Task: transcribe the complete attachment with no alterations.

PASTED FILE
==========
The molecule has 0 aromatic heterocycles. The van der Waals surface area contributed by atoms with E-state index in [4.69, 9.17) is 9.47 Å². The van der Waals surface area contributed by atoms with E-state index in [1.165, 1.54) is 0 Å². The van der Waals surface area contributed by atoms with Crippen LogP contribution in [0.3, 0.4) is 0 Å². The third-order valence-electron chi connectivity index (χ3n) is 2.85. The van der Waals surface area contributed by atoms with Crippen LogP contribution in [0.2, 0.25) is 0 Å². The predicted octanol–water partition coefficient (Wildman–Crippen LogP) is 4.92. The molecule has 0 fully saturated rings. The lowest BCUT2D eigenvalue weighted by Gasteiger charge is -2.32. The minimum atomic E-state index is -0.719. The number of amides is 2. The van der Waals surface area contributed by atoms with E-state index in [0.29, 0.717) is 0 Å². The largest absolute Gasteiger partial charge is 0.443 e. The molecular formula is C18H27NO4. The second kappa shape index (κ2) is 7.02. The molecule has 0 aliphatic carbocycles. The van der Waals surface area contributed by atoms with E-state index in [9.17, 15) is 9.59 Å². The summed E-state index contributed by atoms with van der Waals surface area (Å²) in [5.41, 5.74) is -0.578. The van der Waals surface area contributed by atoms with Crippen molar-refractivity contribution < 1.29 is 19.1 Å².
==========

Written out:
The molecule has 0 aromatic heterocycles. The van der Waals surface area contributed by atoms with E-state index in [4.69, 9.17) is 9.47 Å². The van der Waals surface area contributed by atoms with E-state index in [1.165, 1.54) is 0 Å². The van der Waals surface area contributed by atoms with Crippen LogP contribution in [0.3, 0.4) is 0 Å². The third-order valence-electron chi connectivity index (χ3n) is 2.85. The van der Waals surface area contributed by atoms with Crippen LogP contribution in [0.2, 0.25) is 0 Å². The predicted octanol–water partition coefficient (Wildman–Crippen LogP) is 4.92. The molecule has 0 fully saturated rings. The lowest BCUT2D eigenvalue weighted by Gasteiger charge is -2.32. The minimum atomic E-state index is -0.719. The number of amides is 2. The van der Waals surface area contributed by atoms with E-state index in [0.29, 0.717) is 0 Å². The largest absolute Gasteiger partial charge is 0.443 e. The molecular formula is C18H27NO4. The second kappa shape index (κ2) is 7.02. The molecule has 0 aliphatic carbocycles. The van der Waals surface area contributed by atoms with E-state index in [9.17, 15) is 9.59 Å². The summed E-state index contributed by atoms with van der Waals surface area (Å²) in [5.41, 5.74) is -0.578. The van der Waals surface area contributed by atoms with Crippen molar-refractivity contribution < 1.29 is 19.1 Å².